A 73,000-Year-Old 'Hashtag' Found in South African Cave Is the Earliest Known Drawing

Researchers have reported the discovery of the oldest known drawing in a cave on the southern coast of South Africa, according to a study published in the journal Nature.

The drawing, which takes the form of a simple, red, cross-hatched pattern made up of nine lines was found on a small piece of silcrete—a fine-grained rock formed from sand and gravel—unearthed in 73,000-year-old sediments from the Middle Stone Age.

Using microscopic and chemical analysis, an international team of researchers concluded that the pattern is not part of the stone and was intentionally drawn using a primitive pointed crayon made from red ocher—a natural clay earth pigment. This likely had a tip measuring between 1 and 3 millimeters in width, according to experiments conducted to recreate it.

The lines that make up the pattern terminate abruptly at the edges of the silcrete fragment, suggesting that it once covered a larger surface, and may have been more complex, although the researchers can only speculate as to what form it took originally.

According to the team, the drawing predates the earliest previously known drawings created by our species, Homo sapiens, by at least 30,000 years.

While the scientists didn't date the drawing directly—this wouldn't be possible—they did date the layer that it was found in, Karen L. van Niekerk, an author of the study from the Centre for Early Sapiens Behaviour at the University of Bergen, Norway, told Newsweek.

"There are no other drawings published from older contexts," she said. "So, for now, it is the oldest. I have no doubt that there might be even older drawings, but they have not yet been found."

Symbols, such as abstract and figurative drawings, are inherent to our humanity. Without them, language, writing, mathematics, art, religion, laws, and other features of human society could not exist.

"Abstract and depictive representations produced by drawing are a prime indicator of modern cognition and behavior," the authors wrote in the study.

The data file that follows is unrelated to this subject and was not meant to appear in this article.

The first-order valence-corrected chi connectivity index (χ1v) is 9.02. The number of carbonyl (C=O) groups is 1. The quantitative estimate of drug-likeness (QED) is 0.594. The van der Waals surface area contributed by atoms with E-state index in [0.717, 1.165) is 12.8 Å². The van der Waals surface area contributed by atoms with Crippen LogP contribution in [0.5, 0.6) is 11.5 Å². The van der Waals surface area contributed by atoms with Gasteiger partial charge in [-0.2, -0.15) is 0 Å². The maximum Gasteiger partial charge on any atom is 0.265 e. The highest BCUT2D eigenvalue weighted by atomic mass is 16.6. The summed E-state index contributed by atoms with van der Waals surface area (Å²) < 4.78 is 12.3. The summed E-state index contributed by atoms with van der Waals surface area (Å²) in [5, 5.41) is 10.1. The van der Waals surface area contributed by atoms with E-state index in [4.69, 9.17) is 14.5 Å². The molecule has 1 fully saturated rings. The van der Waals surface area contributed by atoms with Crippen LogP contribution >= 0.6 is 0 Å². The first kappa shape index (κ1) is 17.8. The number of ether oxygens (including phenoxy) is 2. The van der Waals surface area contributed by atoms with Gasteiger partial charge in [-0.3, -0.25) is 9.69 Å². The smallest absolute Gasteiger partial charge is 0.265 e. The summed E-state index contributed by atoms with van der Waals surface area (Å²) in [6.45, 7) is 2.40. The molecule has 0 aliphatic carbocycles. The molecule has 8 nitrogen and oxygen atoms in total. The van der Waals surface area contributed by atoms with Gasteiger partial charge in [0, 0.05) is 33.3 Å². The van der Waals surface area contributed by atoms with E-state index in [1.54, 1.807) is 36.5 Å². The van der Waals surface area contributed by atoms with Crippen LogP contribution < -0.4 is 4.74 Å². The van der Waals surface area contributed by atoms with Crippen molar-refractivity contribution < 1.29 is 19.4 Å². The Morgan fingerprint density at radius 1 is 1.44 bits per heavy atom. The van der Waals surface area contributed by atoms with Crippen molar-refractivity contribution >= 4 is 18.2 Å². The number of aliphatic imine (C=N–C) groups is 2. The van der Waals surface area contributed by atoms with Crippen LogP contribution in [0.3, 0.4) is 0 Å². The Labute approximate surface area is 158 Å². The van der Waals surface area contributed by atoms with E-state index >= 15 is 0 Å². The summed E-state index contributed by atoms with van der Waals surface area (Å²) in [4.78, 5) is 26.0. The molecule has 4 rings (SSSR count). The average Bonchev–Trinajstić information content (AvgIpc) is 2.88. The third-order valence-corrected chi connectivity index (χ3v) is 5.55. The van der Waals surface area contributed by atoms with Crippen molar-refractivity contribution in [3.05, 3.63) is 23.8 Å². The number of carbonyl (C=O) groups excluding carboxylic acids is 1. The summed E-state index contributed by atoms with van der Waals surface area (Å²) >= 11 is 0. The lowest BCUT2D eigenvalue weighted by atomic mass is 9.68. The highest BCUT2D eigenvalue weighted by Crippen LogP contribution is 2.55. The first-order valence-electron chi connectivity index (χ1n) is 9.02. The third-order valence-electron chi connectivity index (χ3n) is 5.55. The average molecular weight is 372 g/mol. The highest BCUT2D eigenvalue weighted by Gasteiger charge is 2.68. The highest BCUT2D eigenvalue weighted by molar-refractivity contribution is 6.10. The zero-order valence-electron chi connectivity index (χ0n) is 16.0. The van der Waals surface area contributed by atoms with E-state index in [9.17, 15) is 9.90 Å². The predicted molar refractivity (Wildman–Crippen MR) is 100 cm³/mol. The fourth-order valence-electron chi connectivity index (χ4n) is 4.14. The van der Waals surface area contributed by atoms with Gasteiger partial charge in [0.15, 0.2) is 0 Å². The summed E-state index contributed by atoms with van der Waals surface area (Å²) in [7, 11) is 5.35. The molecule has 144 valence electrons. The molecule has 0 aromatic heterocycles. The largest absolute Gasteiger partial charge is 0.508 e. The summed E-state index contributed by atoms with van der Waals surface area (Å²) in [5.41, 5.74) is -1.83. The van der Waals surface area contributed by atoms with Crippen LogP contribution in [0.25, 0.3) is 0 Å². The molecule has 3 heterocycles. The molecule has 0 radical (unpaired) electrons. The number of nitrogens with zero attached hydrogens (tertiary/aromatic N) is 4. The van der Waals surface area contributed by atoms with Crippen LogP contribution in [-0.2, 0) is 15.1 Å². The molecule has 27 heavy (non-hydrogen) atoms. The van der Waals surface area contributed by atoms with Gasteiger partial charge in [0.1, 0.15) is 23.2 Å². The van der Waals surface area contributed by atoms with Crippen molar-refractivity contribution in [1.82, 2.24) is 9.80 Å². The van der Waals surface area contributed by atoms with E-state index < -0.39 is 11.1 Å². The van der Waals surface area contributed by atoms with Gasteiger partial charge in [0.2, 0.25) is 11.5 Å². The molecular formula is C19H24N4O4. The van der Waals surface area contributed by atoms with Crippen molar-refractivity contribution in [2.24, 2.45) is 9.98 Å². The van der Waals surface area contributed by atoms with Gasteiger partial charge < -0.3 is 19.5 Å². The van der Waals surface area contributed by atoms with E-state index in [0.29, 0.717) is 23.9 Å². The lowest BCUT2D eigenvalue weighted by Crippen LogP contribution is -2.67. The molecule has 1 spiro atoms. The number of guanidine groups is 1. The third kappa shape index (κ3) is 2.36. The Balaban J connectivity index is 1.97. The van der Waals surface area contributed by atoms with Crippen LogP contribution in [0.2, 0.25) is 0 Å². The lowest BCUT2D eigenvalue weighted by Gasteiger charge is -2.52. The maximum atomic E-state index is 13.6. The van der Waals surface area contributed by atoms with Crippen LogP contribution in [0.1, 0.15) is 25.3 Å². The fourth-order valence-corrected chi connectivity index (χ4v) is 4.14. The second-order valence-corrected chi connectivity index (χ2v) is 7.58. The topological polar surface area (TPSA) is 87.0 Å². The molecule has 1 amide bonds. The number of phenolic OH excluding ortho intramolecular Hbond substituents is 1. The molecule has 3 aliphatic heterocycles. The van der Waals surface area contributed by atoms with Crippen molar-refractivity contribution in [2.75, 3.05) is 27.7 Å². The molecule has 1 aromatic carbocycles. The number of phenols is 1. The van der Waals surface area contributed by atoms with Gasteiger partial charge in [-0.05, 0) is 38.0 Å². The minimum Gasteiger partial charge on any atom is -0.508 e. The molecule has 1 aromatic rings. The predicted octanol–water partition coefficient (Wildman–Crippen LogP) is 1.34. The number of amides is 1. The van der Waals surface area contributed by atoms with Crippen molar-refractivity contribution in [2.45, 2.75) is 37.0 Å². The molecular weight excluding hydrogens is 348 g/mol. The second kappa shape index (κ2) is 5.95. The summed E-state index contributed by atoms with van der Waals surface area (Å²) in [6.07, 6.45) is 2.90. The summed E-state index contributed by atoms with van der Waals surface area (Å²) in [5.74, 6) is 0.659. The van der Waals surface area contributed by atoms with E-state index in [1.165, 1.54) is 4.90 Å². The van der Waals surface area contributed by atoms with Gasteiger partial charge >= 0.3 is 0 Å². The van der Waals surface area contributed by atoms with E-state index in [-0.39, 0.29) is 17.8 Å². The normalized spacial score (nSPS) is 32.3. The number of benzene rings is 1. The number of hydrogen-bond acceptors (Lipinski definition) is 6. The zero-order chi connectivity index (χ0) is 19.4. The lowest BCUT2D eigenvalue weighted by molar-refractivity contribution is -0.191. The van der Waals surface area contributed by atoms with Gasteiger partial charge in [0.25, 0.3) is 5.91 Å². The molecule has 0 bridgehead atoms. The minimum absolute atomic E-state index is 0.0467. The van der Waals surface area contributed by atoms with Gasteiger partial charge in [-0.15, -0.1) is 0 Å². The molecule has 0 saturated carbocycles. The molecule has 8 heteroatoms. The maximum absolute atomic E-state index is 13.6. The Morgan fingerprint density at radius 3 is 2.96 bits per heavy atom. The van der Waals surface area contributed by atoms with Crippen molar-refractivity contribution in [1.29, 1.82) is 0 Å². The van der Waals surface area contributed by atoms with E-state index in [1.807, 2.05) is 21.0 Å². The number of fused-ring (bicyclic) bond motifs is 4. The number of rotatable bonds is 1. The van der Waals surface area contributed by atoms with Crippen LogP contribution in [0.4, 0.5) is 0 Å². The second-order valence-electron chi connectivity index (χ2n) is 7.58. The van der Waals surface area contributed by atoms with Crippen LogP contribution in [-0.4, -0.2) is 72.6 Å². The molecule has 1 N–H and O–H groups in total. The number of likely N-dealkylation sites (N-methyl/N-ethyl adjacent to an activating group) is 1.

The cave, which is located east of Cape Town, has yielded some of the earliest known evidence of behaviorally modern human cultural activity and indications of symbolic thinking.

Since excavations began there in 1991, researchers have discovered various artifacts—including shell beads, pieces of ocher with abstract patterns and innovative tools made from preheated silcrete—which date to between 70,000 and 100,000 years ago. Some of the ocher engravings, resemble those drawn on the piece of silcrete.

Together, these artifacts demonstrate the ability of early Homo sapiens in southern Africa to produce graphic designs of various media using different techniques, the study authors say.

Until recently, experts thought that unambiguous symbols first appeared when Homo Sapiens first entered Europe about 40,000 years ago. However, certain discoveries in the past few years suggest that the production and use of symbols emerged much earlier and was not confined to our species.

In a study published earlier this year, for example, researchers identified the world's oldest known cave paintings in Spain, revealing that they were created not by modern humans, but by now-extinct Neanderthals more than 64,000 years ago.

Furthermore, researchers announced the discovery of a shell featuring an engraved zig-zag pattern in sediment layers dated to 540,000 years ago on the Indonesian island of Java. It is thought that this symbol was created by Homo erectus—another extinct species of archaic human.

Blombos Cave drawing with ochre pencil on silcrete stone. Craig Foster

The Javan shell predates the recently reported cross-hatched pattern and differs from the ancient "hashtag" in the sense that it is an engraving not a drawing. The Spanish cave paintings are more recent than the latest find, although they are older than other prehistoric drawings created by our species.

As far as we know, there were no other hominids in southern Africa at the time when the cross-hatched drawing was made, so researchers can be confident that it was the product of our species.

This article has been updated to include additional comments from Karen L. van Niekerk.